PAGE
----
Women in Punjab are warned, “Dheeyaan dee maa rani, bhudhaapey bharey paani”, meaning, ‘a mother who has girl children lives like a queen when the girls are young, but in her old age she has to fetch water from the well’.
This sums up our attitude towards girl children in India.
How does a mother who has daughters live like a queen?
Many Indian parents believe that their little girls must prepare for the hardships that await them in their marital home. Illogical as it sounds, this is taken very seriously. I remember my mother arguing against this. She asked a well meaning ( ;) ) aunt if she should also train her daughters to live without running water and electricity, because who knew what hardships future held for them.
Ever heard of self fulfilling prophecies? Daughters are literally conditioned to accept a life with endless ‘hardships’ and to live without complaining or fighting back. Neha Chhikara was one such daughter.
So depending on the parents’ whims, girl-children are trained to perfection in the art of washing clothes, running errands, doing the dishes, cleaning, cooking, (many girls are cooking for an entire family at ten) and taking care of younger siblings. This makes life easier for the mother, and so she is said to live like a queen. Hence, ‘Dheeyaan dee maa rani’.
This also means that often girls are either not sent to school or they must make sure they finish the chores at home first.
If the mother has no sons she must accept her fate – no sons, no support in old age. She must do everything her daughters were doing till they got married – including, if required fetch water from the well, hence, “Budhaape bharey pani”.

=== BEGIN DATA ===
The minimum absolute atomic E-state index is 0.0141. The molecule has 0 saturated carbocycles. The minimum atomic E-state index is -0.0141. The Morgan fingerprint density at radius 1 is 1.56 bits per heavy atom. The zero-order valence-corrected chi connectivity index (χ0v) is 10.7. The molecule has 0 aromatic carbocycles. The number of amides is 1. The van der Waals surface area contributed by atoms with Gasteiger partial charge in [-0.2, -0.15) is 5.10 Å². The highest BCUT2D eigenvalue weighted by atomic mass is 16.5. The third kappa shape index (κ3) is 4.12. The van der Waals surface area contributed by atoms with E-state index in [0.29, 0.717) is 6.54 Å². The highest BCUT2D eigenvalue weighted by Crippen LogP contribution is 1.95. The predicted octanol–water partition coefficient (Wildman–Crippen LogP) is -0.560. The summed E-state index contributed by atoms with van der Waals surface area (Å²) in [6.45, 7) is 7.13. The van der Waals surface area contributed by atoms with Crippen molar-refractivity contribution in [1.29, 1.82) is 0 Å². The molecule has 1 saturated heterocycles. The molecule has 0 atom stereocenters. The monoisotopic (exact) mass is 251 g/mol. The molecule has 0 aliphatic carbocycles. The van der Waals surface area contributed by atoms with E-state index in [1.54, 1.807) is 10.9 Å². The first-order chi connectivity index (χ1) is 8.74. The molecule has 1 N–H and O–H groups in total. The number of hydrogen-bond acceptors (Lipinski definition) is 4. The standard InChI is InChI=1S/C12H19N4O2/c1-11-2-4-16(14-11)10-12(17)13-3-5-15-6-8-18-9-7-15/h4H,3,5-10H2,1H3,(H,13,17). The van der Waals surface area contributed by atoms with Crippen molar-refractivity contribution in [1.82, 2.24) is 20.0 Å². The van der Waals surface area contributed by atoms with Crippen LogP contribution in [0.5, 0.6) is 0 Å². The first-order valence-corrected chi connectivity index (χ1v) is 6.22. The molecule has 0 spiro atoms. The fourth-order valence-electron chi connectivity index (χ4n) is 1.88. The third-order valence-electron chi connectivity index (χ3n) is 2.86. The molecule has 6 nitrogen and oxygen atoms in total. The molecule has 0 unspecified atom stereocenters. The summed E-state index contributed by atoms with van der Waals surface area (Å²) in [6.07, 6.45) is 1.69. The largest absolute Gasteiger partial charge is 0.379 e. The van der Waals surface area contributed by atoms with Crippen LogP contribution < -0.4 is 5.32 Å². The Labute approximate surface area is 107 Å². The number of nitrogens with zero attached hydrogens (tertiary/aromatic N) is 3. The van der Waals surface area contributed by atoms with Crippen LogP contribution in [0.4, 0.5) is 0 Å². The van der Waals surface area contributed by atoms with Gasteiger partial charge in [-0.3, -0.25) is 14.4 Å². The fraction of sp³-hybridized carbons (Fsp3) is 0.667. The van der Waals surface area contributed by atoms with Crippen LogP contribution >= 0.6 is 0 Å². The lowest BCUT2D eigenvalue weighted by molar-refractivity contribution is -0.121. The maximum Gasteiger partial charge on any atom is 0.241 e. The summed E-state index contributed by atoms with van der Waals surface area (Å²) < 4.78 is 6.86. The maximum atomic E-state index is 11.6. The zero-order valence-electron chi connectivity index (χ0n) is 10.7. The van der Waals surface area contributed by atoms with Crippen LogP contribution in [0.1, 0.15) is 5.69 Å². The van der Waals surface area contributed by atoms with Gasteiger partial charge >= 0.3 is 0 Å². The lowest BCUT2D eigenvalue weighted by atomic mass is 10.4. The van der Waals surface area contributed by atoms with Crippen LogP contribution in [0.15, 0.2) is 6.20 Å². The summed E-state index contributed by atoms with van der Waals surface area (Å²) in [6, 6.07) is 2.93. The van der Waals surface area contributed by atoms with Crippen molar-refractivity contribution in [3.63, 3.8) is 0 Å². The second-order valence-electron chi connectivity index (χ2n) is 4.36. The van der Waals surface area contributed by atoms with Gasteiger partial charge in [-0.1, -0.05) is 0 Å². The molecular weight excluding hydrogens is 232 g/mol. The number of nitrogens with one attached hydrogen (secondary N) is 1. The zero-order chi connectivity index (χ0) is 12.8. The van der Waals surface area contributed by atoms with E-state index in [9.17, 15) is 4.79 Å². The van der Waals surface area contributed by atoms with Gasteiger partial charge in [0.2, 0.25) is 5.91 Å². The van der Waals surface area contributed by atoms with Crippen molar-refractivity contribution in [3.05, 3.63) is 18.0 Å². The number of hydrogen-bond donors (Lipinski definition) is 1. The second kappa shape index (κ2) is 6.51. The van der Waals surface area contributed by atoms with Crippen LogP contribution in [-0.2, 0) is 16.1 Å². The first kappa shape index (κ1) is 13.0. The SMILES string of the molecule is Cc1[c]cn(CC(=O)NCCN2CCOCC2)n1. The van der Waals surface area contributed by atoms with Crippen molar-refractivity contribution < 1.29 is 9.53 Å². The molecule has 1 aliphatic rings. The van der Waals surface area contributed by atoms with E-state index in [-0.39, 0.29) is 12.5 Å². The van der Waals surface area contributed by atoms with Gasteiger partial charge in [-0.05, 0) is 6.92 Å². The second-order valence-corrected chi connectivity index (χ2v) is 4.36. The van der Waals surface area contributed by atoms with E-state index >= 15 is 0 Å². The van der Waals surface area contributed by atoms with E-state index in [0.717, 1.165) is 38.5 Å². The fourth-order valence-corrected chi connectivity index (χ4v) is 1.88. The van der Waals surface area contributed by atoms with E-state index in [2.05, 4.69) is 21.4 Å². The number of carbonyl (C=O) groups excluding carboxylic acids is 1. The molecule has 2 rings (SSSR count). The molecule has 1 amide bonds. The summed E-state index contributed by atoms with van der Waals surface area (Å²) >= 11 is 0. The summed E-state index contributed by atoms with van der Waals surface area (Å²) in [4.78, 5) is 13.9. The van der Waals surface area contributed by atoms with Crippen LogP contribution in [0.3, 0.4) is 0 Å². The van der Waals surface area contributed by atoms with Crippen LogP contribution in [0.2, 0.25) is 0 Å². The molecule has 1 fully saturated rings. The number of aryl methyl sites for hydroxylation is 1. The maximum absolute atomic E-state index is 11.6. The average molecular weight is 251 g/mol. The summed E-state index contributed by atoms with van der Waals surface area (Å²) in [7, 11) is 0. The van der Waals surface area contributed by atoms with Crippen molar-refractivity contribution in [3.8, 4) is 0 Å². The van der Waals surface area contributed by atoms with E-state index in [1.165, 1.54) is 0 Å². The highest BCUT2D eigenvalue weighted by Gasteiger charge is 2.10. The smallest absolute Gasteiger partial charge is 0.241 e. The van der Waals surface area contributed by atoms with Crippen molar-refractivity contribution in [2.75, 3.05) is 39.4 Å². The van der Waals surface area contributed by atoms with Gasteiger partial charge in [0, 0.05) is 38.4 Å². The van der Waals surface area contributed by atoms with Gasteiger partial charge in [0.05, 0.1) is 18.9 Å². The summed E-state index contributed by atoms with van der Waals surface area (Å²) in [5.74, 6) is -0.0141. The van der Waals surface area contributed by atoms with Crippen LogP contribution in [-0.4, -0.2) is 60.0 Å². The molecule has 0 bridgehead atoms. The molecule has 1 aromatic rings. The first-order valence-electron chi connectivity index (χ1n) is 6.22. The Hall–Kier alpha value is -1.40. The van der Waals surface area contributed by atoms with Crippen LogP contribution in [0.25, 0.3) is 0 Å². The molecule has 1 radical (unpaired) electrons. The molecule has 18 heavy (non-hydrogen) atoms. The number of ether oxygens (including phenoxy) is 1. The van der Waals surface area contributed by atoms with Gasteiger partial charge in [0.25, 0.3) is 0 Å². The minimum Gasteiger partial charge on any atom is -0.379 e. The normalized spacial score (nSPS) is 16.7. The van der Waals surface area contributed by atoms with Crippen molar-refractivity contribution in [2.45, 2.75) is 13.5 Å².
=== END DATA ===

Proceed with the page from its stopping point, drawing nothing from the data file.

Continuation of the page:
When my dad was admitted in ICU a visitor noticed us walking over to the hospital cafeteria for sandwiches, and asked, “You have a daughter, she should have cooked and packed something from home!” She did not think I should have cooked. No other family member was expected to have cooked either. And definitely no male member need have worried about our meals.
We have a very clear hierarchy in matters of house hold chores. And we have convenient logic to justify employing young daughters in endless, thankless, physically exhausting and time consuming house hold chores. When we talk of tough competition in academics we are not considering how much tougher it must be for girls who have this added responsibility. Why not everybody pitch-in and do their fair share? This post, on NGI, speaks about the same attitude.
An elderly relative recalls how their five brothers held ‘parantha eating contests‘, while the sisters, (who obviously could only eat when others had finished eating) sweated in the sweltering hot summer kitchen. If the sisters protested, it became a means to annoy and tease them. Mothers looked on indulgently, proud of how well the boys ate.
One hears things like, “You may become an engineer or doctor or a big-shot at work, but every woman has to cook and clean…” so the parents train them from childhood.
Once I went to study with a friend, we were in the middle of some discussion when her younger brother reached home, threw his cricket bat on the carpet and demanded ‘nimboo-paani’. She immediately dropped the books and went into the kitchen. I asked her if her brother couldn’t make nimboo-paani (he seemed fine) for himself. She looked uncomfortable. Her mother had once slapped her because a boy, a class mate, came to drop her home after an extra class in school. Later she had got another slap when she asked what she did wrong.
The same mother now calls her to complain about how the spoiled son is indifferent to her. She was a ‘queen’ when this scholar of a daughter was young, but now she has to ‘budhape bharey paani’ because her daughter in law was not raised to prepare for hardships and has moved to her own house.
I find it difficult to believe that mothers who make their daughters learn house hold chores as a favour, mean well. If it was an unselfish gesture won’t they extend the same favour to the sons? Why raise some family members like life-long princes and others like ‘paraya dhan’?
Edited to add on 25th – Monika wrote about her experience as a daughter of a three ‘dheeyan dee maa’ here.